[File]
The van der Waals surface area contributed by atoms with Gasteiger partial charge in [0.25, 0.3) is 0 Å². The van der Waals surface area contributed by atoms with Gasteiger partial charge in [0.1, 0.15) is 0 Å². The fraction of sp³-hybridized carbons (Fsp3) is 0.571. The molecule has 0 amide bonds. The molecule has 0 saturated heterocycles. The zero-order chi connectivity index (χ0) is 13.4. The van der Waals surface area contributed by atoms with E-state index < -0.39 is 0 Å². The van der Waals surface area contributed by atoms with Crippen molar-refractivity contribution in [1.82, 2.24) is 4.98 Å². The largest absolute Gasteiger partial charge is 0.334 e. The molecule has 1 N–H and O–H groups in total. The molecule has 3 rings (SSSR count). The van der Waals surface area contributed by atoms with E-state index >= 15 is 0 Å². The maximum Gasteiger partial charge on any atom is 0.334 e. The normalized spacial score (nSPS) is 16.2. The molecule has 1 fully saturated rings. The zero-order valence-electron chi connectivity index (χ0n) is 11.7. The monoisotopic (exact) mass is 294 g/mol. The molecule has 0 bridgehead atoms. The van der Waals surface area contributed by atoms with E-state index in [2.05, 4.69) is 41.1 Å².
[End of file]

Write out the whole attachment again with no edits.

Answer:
The van der Waals surface area contributed by atoms with Gasteiger partial charge in [0.25, 0.3) is 0 Å². The van der Waals surface area contributed by atoms with Gasteiger partial charge in [0.1, 0.15) is 0 Å². The fraction of sp³-hybridized carbons (Fsp3) is 0.571. The molecule has 0 amide bonds. The molecule has 0 saturated heterocycles. The zero-order chi connectivity index (χ0) is 13.4. The van der Waals surface area contributed by atoms with E-state index < -0.39 is 0 Å². The van der Waals surface area contributed by atoms with Crippen molar-refractivity contribution in [1.82, 2.24) is 4.98 Å². The largest absolute Gasteiger partial charge is 0.334 e. The molecule has 1 N–H and O–H groups in total. The molecule has 3 rings (SSSR count). The van der Waals surface area contributed by atoms with E-state index >= 15 is 0 Å². The maximum Gasteiger partial charge on any atom is 0.334 e. The normalized spacial score (nSPS) is 16.2. The molecule has 1 fully saturated rings. The zero-order valence-electron chi connectivity index (χ0n) is 11.7. The monoisotopic (exact) mass is 294 g/mol. The molecule has 0 bridgehead atoms. The van der Waals surface area contributed by atoms with E-state index in [2.05, 4.69) is 41.1 Å².